An Ounce of Prevention
Generally, I find people would like to maintain peace of mind and avoid panic-inducing situations. I strive for the “peace of preparedness,” the calm possession of a plan and the means to execute it.
We’ve all seen the power of panic, the lines to get fuel when there’s a shortage, the bare bread & water shelves before a storm and today’s shortage of toilet paper and hand sanitizer due to the “Deadly Corona Virus.”
You’d think that after all the years of the news anchors screaming about natural and manmade disasters we’d learn to avoid these knee jerk reactions. “An ounce of prevention is worth a pound of cure.” The saying goes and it’s something we should take to heart.
I’m a Survivor
I survived Y2K, so I KNOW a solid crisis when I see one (read line with sarcastic tone). This Corona Virus has the people in the same mood as I remember back then. I was 14 when the news grabbed a hold of the Y2K fiasco.
For those that don’t remember, in order to save data, the code written for “year representation” in computer systems was only represented by 2 digits instead of four. So, when referring to 1998, it only got the “98” part of the date. Because of this oversite, when 1/1/2000 hit, food production systems were going down, data centers were about to fry, and missile silos were going to launch nukes spontaneously.
There was some serious Doom and Gloom flowing out of the television for MONTHS… I remember seeing empty shelves where bottled water was supposed to be, bread was cleared out too, and canned goods were getting dumped into shopping carts left and right. Panic levels were high while IT engineers worked against the clock to come up with a solution.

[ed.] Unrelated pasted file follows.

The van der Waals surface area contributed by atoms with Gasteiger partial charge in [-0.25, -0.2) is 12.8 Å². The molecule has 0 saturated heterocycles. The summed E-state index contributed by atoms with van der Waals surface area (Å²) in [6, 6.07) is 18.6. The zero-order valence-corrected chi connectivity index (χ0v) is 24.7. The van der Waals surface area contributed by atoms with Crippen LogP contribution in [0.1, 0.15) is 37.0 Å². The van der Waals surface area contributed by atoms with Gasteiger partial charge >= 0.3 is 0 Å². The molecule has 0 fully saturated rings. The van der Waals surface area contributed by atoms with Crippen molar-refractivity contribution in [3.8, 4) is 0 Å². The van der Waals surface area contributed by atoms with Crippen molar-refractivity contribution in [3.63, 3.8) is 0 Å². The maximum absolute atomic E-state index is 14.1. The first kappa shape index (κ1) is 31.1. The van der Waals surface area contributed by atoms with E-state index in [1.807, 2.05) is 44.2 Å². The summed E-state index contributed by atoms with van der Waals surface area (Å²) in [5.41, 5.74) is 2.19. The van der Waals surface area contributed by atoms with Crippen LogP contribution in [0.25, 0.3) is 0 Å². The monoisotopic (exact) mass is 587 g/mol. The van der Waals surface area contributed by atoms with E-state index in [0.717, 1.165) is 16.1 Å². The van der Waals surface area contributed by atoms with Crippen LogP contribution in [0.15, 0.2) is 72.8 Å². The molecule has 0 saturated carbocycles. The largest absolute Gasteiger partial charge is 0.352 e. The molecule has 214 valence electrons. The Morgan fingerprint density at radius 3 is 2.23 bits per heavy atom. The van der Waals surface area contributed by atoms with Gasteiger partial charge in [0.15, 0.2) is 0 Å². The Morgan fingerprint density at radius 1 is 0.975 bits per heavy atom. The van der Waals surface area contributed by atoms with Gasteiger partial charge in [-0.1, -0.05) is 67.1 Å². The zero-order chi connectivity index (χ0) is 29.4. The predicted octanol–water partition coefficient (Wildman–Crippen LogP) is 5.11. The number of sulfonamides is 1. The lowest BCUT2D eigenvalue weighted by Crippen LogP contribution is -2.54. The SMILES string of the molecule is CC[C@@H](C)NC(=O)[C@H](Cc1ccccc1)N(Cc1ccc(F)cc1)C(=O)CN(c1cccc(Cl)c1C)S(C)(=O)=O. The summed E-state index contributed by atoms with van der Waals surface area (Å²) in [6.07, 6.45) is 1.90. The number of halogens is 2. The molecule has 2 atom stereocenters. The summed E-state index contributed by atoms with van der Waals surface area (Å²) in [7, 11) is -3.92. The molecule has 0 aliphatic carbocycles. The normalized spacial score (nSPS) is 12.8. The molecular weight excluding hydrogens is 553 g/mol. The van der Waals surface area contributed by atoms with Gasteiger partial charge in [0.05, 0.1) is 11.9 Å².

The nerdy boys pulled through; everything was fixed by the time the ball dropped on January first, 2000. The public sighed collectively in relief and the big blue/green ball kept spinning on. There was a Blockbuster in Tucson Arizona that charged a few customers 99 years’ worth of late fees, but other than that, no catastrophes occurred.
Then, the public started getting angry about how the news had them all hyped up, buying generators, food storage, guns and ammo in preparation for the computer-aided apocalypse. One man, Norman Feller pictured below, actually stocked a bunker full of supplies and LITTERALLY went “underground” to avoid the Y2K crisis. He came out nearly 14 years later feeling REALLY good about his decisions.
I’m not going to lie, I’m kinda jealous of Ol’ Norman there. I’d LOVE to have a bunker capable of housing me and my needed supplies to endure 14 years alone. That sounds AMAZING! That being said, maintaining my status as a (semi) functional member of society has its allures as well. I’d say my survivalist goals are not quite full-blown bunker prepper, but definitely higher than waiting in line for water rations.
A while back, I wrote this article called the 3 Pillars of Independence. I would LOVE to claim that I am completely independent of outside sources of food, fuel, and medicine, but I am not. My peace of preparedness goal is centered around becoming more self-sufficient in these areas, though. You don’t HAVE to buy everything right now, going broke in the process. in fact, id like to admonish you to take it slow.
You need a plan not a bunch of products. instead of spending 300 bucks on water, buy a 100 dollar water filter and a hand pump. Instead of a 1600 dollar generator, look at what electric appliances you can do without, and what alternative means you can use to accomplish the same tasks such as Solar Cooking. And of course, instead of buying 3 grande worth of canned foods you don’t usually use in your diet, maybe inverse in some back yard quail for eggs, and meat rabbits for food and trade. You can find the equipment to raise them here.